Time has a way of passing, doesn’t it? That’s just life, I know. But lately, for many reasons, I’ve been thinking about how time slips by.
First of all, I guess, is the fact that Mum has been gone for seven months. She died in early May. Most days I cannot wrap my head around the fact that she’s gone. That the structure of our family has changed. That her era has ended.
I still have stuff that needs doing with respect to Mum’s will. I’m her executor. I did some of the jobs back in the spring, and then in August I did some more. But some of it necessarily took time, and had to wait until Stu and I came home from Portugal to be finalized. But then Covid intervened and the weeks slid by. So some things are still up in the air. And in a few months a whole year will have gone by. Which seems unfathomable.
The time is slip sliding away, to quote Paul Simon.
But, as I said, that’s just life.
Then I saw this on Instagram the other day posted by British artist Andrew Weller. You can follow him here. It’s a beautiful depiction of a location in England which set memory bells clanging for me.
“Wait a minute,” I thought. “We’ve been there.” And not just in Haworth, Yorkshire.
Haworth is home to the Brontë Parsonage Museum where I tarried for a couple of hours in July 2005, while Hubby patiently left me to my own devices and walked about the town. He is not so enthusiastic nor as emotionally affected by Brontë artifacts as I am. I mean, that heartbreakingly tiny dress worn by an adult Charlotte Brontë almost did me in. So he walked, and I enjoyed my time alone worshipping at yet another literary shrine.
Anyway. As I said, the other day when I saw that IG post I thought, “We have been there. Not just in Haworth… but in that exact spot.” And I have the photographic evidence to prove it.
And the point of all this is that photo of Hubby in the phone booth, still sporting the moustache he shaved off years ago, was taken almost twenty years ago. Eighteen years to be exact, in 2005.
Speaking of time slipping by.
I should add that while the moustache has gone, he still wears the Gortex jacket and pants for canoeing, and still brings that blue fanny pack when we travel. He is the original slow-fashionisto in our house, folks. Although maybe it would be more appropriate to use Orsola de Castro’s term and call him a “clothes keeper.” He is certainly that. Ha. But I should talk. As you well know, I have blazers and sweaters in my closet that are way older than Hubby’s jacket. Ten years older in fact.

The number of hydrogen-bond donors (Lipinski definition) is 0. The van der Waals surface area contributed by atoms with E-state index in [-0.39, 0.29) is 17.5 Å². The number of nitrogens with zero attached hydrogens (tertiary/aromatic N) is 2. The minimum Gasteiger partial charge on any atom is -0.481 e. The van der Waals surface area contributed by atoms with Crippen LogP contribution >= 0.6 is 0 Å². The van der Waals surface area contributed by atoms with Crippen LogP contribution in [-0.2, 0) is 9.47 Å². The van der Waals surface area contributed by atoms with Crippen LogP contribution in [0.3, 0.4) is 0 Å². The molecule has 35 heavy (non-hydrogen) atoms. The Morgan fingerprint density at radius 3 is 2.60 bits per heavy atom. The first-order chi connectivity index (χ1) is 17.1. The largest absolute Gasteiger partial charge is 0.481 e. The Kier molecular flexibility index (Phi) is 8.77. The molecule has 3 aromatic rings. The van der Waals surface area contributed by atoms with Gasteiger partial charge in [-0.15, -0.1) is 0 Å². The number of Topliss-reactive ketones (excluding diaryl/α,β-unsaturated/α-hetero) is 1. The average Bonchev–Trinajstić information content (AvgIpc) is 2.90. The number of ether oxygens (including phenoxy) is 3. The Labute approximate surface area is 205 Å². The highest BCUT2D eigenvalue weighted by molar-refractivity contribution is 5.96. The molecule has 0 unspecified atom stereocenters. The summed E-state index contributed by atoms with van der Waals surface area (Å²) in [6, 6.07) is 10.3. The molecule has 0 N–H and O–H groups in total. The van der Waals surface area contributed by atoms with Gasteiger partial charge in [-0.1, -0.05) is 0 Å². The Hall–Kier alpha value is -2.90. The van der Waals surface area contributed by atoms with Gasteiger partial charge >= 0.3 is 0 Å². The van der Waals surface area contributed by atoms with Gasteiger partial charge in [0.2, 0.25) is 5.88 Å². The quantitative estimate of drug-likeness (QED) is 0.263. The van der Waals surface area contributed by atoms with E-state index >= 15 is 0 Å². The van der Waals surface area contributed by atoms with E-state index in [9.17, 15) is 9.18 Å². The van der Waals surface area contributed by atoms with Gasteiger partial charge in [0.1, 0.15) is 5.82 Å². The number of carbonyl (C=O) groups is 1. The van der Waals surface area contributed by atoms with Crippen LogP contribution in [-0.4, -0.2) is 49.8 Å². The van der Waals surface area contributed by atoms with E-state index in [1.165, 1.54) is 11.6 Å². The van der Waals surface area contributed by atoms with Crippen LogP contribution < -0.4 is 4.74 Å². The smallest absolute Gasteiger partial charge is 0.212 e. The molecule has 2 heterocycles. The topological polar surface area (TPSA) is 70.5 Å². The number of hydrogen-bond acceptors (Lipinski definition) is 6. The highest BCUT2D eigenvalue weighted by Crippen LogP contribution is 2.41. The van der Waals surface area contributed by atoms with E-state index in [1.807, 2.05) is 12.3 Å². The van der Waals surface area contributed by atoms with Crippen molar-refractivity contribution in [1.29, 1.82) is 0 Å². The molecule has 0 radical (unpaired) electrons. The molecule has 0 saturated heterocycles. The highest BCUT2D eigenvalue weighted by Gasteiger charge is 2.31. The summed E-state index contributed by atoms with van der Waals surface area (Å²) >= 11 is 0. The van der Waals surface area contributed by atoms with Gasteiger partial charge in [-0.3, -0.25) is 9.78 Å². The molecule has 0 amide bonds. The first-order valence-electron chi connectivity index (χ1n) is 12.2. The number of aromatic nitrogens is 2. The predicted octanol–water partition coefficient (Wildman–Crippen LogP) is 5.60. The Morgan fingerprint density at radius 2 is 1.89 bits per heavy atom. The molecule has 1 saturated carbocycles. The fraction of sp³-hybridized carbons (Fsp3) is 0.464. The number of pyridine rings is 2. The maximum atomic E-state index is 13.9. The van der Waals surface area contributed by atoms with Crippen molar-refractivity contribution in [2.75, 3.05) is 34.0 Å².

So then, the other day I realized that it was my nephew’s birthday. My sister’s son turned forty-two. What? Yep. The kid who as a toddler could scamper up doorframes in his bare feet and swing from second floor railings giving his mother a heart attack is now a respectable husband and father of two. And how the heck did that happen?
Here’s the baby in question and his Auntie in December 1981. My goodness, how tiny he was. One of us is less than a month old, and the other is twenty-five. That makes me twenty-five years older than the forty-two year old. You do the math.
The changes time has wrought in forty-two years are certainly exemplified in the photo below, taken earlier this week. Aside from the obvious changes in hair colour. Look at how much makeup I wore in my twenties compared to now. Holy cow! I look as if I lathered the eye shadow on with a trowel back then.
And when I asked Hubby to look at the two photographs, he didn’t even notice the makeup. He said he had to look twice at the recent shot. For a second he thought it was my sister Carolyn. Until he recognized the coat. Something about the angle of the photo, he said. And when I look again, I can see it too.
Which is odd isn’t it? My sisters and I have always looked so different from each other. Connie, dark-haired with dark eyes like Mum. Carolyn with aquiline features and straight blonde hair. Me with a round face and curly hair. But lately, I can see that sometimes I smile just like my sister Carolyn.
Fate has been messing with me, I think. When I was twelve I would have given anything to look like either of my older sisters who I so admired. Why wait until I am reasonably happy with my own face to make us look alike? As Shakespeare says, the “whirligig of time” plays games with us as it slips and slides away.
Lately it seems I’ve been noticing more and more often how time slip slides away. Weeks, months, decades, even. Until it seems to be gushing, rushing, cascading, rocketing, galloping, careening. Well, you get the point.
Kids are born. And those who were grown when those kids were born grow old. And those that were already old, or on the brink of it, when those kids were born are now gone.
But that’s just life, eh?
So that’s what’s been on my mind lately. Just life. And the slip sliding of time.
Because of the lingering effects of Covid, I’ve cancelled a couple of events that I really wanted to attend. And I’m disappointed about that. Especially about the birthday party of a good friend. A big party for a big birthday, which I am sad to have missed. And I had my outfit all planned. Sigh.
But I hope it was a great party. Because, after all, how many big birthdays do we have left to celebrate? With time slip sliding away, we can’t afford to miss any celebrations. And I mean any.
Hubby and I will celebrate our thirty-eighth Christmas together this year. Starting back in 1986 before we were married, or even living together. We started dating shortly before Christmas. So this time of year seems to be most particularly about us. About fires in the fireplace and a nice glass of wine and just we two.
Even in a world where time seems to be sliding away, that hasn’t changed.
How about you my friends? Of course it’s just life… I know that… but lately… have you been noticing that slip sliding effect of time?